Is Dell becoming the new HP?

Summary:So it's official: Dell will no longer resell EMC equipment. This comes as little surprise, as any watcher of Dell's acquisitions will agree.

So it's official: Dell will no longer resell EMC equipment. This comes as little surprise, as any watcher of Dell's acquisitions will agree.

For ten years, it's been reselling EMC gear but it must have been painful looking at the balance sheets year after year, watching big numbers going into rival EMC's bank accounts.

But no more. Here's an acquisition shortlist: in recent years Dell has bought EqualLogic (iSCSI storage), Exanet (clustered storage), Ocarina (data compression) and Compellent (tiering and storage area networking). As a result, the company's now got pretty much the whole storage stack.

And with object storage supplied by Caringo together with its own hardware -- how long will it be, I wonder, before Dell acquires Caringo? -- the company that started with a young lad assembling and selling PCs from his front room has grown up big time.

Once criticised for being derivative and riding on the coattails of the research of others, Dell is closer than ever to being able to position itself in the same bracket as HP and IBM. It has datacentre networking too, as it bought Force10 Networks in July this year. It even has a consultancy arm, following its acquisition of Perot Systems for almost $4 billion in 2009.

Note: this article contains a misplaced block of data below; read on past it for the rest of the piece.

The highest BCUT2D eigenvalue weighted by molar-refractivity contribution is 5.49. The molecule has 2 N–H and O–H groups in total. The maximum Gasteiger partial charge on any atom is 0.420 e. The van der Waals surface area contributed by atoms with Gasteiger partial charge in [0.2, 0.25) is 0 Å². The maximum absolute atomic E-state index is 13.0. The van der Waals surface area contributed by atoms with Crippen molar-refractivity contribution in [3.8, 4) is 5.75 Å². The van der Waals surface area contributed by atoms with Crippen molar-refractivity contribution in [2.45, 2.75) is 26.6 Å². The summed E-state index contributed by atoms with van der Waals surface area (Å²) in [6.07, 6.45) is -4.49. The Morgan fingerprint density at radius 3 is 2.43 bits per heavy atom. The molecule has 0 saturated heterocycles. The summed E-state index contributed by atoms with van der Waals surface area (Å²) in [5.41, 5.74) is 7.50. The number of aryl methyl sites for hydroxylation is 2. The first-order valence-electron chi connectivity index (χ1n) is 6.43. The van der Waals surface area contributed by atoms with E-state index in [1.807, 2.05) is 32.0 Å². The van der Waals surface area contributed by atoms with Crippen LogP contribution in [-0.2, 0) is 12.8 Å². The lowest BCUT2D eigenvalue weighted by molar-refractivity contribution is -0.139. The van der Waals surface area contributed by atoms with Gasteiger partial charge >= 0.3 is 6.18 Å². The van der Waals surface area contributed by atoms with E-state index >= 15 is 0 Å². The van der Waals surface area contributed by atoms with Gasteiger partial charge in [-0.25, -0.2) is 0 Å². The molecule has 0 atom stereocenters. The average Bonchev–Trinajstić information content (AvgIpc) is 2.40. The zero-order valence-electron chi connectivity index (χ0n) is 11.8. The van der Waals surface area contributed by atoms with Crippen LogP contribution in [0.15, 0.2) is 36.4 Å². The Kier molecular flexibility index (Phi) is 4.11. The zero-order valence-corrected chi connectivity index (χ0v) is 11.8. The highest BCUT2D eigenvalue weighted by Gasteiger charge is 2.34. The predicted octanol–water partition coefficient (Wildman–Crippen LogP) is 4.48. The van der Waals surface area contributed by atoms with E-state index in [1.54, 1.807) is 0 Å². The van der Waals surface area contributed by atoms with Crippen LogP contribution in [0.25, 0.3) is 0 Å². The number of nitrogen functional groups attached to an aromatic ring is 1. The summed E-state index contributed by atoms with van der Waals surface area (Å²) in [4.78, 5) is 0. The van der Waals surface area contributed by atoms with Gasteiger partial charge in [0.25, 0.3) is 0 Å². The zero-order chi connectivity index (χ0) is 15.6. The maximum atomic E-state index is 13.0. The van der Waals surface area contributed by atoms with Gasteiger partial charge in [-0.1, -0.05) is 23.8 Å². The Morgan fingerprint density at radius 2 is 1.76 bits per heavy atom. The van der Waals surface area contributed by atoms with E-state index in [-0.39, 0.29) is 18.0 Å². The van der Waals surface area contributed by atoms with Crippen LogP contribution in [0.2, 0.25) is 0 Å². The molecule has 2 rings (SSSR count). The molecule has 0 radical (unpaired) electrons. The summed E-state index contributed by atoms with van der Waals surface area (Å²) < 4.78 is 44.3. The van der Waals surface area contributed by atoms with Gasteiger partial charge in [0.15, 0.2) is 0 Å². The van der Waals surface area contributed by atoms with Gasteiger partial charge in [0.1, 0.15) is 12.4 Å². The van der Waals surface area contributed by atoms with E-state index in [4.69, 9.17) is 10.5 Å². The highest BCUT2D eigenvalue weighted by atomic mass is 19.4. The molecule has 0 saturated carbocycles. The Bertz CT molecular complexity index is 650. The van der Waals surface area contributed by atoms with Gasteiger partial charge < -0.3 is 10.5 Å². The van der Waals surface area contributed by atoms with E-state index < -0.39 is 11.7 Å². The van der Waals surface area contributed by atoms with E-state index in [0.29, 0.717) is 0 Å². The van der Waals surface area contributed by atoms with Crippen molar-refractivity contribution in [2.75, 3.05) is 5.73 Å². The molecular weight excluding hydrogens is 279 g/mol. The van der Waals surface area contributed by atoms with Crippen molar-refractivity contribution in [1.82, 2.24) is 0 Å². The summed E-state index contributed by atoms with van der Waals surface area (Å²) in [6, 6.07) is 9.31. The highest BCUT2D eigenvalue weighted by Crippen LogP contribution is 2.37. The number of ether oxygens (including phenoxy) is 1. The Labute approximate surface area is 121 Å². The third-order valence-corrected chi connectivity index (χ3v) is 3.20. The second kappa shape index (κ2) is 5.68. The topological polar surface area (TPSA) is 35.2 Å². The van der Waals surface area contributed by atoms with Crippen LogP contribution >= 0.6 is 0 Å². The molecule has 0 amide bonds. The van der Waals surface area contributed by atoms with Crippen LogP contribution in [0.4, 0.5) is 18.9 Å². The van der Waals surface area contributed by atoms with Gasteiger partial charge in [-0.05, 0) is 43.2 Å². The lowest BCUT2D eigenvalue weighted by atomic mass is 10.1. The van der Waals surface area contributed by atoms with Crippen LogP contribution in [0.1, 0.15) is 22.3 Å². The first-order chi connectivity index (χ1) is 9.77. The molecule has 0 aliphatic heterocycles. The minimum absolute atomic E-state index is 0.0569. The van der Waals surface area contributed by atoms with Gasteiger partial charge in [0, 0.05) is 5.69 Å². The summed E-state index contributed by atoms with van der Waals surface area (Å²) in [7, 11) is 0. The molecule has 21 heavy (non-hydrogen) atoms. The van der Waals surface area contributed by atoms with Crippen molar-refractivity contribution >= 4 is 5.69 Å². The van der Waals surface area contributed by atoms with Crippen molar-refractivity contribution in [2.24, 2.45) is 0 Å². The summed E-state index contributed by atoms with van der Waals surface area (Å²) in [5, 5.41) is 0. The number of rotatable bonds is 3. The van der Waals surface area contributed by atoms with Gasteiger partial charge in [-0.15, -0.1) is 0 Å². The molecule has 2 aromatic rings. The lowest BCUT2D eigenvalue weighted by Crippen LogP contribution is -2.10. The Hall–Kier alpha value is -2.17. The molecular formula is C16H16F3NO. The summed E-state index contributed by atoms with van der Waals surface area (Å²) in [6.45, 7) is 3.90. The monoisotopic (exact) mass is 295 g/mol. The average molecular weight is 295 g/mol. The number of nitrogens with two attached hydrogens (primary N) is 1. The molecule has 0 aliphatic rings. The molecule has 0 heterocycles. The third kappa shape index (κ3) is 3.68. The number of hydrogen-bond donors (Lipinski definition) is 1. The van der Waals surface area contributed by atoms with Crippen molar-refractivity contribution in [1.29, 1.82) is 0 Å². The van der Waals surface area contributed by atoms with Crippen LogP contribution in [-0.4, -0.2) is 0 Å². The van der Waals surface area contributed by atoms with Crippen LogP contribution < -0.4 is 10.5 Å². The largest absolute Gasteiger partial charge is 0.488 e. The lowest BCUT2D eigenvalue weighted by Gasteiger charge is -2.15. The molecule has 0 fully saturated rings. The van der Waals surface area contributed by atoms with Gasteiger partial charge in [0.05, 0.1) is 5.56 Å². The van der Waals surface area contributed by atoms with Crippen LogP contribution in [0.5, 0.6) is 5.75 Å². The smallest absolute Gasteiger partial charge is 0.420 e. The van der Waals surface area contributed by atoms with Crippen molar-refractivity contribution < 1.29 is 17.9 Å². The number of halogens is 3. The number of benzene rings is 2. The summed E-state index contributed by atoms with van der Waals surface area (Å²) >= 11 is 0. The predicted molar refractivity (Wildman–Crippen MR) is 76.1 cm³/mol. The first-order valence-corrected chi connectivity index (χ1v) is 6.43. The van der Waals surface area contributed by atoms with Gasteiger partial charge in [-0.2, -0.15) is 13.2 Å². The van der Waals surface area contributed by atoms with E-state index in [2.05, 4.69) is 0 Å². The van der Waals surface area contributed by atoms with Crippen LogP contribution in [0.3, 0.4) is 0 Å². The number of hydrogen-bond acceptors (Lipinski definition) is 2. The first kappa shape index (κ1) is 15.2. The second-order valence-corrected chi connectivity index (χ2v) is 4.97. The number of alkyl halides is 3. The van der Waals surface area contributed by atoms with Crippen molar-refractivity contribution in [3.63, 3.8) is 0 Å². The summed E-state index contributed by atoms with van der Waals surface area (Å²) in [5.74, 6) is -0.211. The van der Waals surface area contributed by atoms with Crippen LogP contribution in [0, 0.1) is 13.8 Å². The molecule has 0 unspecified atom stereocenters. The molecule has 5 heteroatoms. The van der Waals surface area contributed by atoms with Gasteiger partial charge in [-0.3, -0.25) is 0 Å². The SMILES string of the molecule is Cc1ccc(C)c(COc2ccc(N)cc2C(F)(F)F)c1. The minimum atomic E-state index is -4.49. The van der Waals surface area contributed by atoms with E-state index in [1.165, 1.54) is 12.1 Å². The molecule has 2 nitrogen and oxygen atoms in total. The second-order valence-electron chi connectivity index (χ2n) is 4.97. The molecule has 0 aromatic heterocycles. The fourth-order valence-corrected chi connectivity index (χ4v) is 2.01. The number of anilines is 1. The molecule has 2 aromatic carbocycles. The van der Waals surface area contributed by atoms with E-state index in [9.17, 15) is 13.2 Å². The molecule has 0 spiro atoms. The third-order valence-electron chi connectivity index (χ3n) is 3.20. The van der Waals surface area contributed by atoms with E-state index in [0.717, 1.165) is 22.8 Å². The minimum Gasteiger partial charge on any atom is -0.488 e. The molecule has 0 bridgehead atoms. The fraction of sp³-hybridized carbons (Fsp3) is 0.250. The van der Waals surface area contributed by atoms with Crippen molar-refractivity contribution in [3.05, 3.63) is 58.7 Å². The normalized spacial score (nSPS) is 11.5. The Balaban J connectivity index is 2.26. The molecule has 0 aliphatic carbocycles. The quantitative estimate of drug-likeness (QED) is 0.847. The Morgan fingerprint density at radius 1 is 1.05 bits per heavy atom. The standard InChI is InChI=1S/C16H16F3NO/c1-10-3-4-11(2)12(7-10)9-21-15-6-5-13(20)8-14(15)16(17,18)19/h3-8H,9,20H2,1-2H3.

However, it faces the problem associated with all acquisition strategies: the integration of all these technologies under a single management umbrella. It needs to adopt a common approach that provides customers with a reason to trust Dell with all their data. IT admins need to feel that the various storage technologies work as a unit, rather than as a random selection of products. CIOs need to see common pricing structures, and sales people need to talk knowledgeably about a product portfolio that is now both deep and wide.

Above all, Dell needs to build an internal mechanism that provides a common approach to acquisitions to ensure that the brains as well as the technologies stay with the company.

If Dell manages all that, it stands a chance of competing on a level footing with its entrenched rivals.

But what about right now: would you trust Dell with all your IT needs?

Topics: Networking

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Editor, journalist, analyst, presenter and blogger. As well as blogging and writing news & features here on ZDNet, I work as a cloud analyst with STL Partners, and write for a number of other news and feature sites. I also provide research and analysis services, video and audio production, white papers, event photography, voiceo... Full Bio

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